|Field Marshal Alanbrooke (courtesy IWM)
Brooke, supported by his subordinate commanders including a certain Major General Bernard Montgomery was a superb trainer of men and as the weeks and months passed, he was to prove instrumental in rebuilding the Army and can indeed be justly described as one of the founders of the recovery of the British Army which was to return to Europe in triumph a little under four years later.
|The ruins of Cologne in 1945 (US Dept of Defense)
On July 5th 1945, the first General Election was held in Great Britain for almost ten years. Winston Churchill, who had led the country to victory in the wartime coalition government was widely expected to be returned to power. The counting of the votes was an unusually protracted affair since the hundreds of thousands of servicemen's votes had to be returned to the UK for counting. However, when the count was complete and the result was announced on 26th July, Churchill had been voted out and the Labour Party under Clement Attlee had been voted into power in a landslide victory. The British people wanted change and no return to the social injustices of the 1930's and they saw Attlee rather than Churchill as the man most likely to introduce these changes and to bring Britain into the modern age.
Churchill had been attending the Potsdam Conference, the final meeting of the so called "Big Three" and had returned home for the result, no doubt expecting to return to the conference shortly afterwards. It was not to be and Mr Attlee was to take his place as Prime Minister alongside Harry Truman, himself newly installed as American President following the passing of Franklin Roosevelt and Soviet leader Josef Stalin. This Conference was to shape postwar Europe and the administration of Germany for the next 45 years.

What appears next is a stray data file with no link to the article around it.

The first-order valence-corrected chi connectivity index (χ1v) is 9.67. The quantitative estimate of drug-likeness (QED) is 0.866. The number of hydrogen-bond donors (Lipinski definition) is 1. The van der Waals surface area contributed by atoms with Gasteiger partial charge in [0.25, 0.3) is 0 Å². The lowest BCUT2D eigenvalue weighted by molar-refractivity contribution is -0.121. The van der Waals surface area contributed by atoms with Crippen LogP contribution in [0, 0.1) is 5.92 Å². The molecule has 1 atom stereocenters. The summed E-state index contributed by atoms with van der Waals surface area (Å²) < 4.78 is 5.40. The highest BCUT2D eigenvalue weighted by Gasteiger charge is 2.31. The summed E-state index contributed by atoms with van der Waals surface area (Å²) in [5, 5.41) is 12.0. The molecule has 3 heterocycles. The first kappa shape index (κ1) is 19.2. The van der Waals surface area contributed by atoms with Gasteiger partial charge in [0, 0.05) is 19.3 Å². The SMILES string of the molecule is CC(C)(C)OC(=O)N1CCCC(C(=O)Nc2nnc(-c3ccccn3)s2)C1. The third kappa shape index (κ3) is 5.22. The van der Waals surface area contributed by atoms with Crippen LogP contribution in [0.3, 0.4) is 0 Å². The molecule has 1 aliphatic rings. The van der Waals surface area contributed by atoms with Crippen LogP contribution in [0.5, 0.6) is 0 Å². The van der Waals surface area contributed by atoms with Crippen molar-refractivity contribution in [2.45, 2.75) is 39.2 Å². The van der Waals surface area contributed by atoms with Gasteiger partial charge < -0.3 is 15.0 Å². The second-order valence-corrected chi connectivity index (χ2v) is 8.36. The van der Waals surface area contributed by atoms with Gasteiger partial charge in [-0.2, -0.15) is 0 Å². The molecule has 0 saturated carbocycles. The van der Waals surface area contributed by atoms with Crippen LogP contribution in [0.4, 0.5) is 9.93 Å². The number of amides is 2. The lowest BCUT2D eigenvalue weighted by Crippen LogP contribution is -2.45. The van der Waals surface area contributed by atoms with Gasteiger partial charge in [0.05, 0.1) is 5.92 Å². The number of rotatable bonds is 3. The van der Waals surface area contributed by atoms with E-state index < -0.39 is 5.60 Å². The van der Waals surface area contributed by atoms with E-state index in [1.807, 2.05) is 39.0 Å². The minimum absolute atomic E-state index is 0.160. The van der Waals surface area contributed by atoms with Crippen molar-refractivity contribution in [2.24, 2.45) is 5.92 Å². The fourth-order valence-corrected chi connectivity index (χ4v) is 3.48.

In the Far East, the war against the Japanese continued and was expected to continue for possibly another two years, culminating in a conventional land invasion of mainland Japan, which had it occurred, would have cost the lives of many hundreds of thousands of Allied servicemen. The Atomic Bombs dropped on Hiroshima and Nagasaki were to dramatically shorten the war by avoiding the need for an invasion. The 240,000 civilian casualties as a direct result of the bombs as well as the many thousands of subsequent deaths from radiation burns and other related illnesses are the subject of another debate.
Rangoon had fallen to the British Fourteenth Army in May and the remainder of Burma was liberated by the end of July. The final campaign in the Tenasserim Province cost the Japanese ten thousand troops at minimal cost for the British. The next stage of the campaign was to have been an amphibious assault to re-take Malaya but once again, the Atomic Bombs forestalled this, although the operation, codenamed 'Zipper' was still undertaken post-war as the quickest method of occupying Malaya.
At sea, the East Indies and British Pacific Fleets were in the thick of the action and although the latter fleet tended to be overshadowed by the vast American effort in this theatre, it was nevertheless the largest fleet ever put together by the Royal Navy and acquitted itself was great distinction. On 17th July, the British Pacific Fleet, aka Task Force 37 was operating as part of the US Third Fleet, attacking airfields and shipping north of Tokyo and would be at the forefront of the action right up until the Japanese surrender on August 15th and beyond.
So, as we can see the month of July throughout the Second World War was often the backdrop for momentous events in history. Obviously a blog such as this can merely scratch the surface in describing the events mentioned above. To study them in more detail, the following source reading is recommended.
The Black Bull: From Normandy to The Baltic with 11th Armoured Division - Patrick Delaforce, Alan Sutton Publishing, 1993
Bomber Command 1939-45 - Richard Overy, Harper Collins, 1997
Decision in Normandy - Carlo D'Este, Penguin, 2001
The Forgotten Fleet - John Winton, Douglas-Boyd, 1989
Hitler's U-Boat War - Clay Blair, Cassell, 2000
The Narrow Margin - Derek Wood with Derek Dempster, Tri-Service Press, 1990
War Diaries 1939-45 Field Marshal Lord Alanbrooke - Alex Danchev & Daniel Todman (ed.), Weidenfeld & Nicolson, 2001
The War at Sea - John Winton (ed.) - Hutchinson, 1967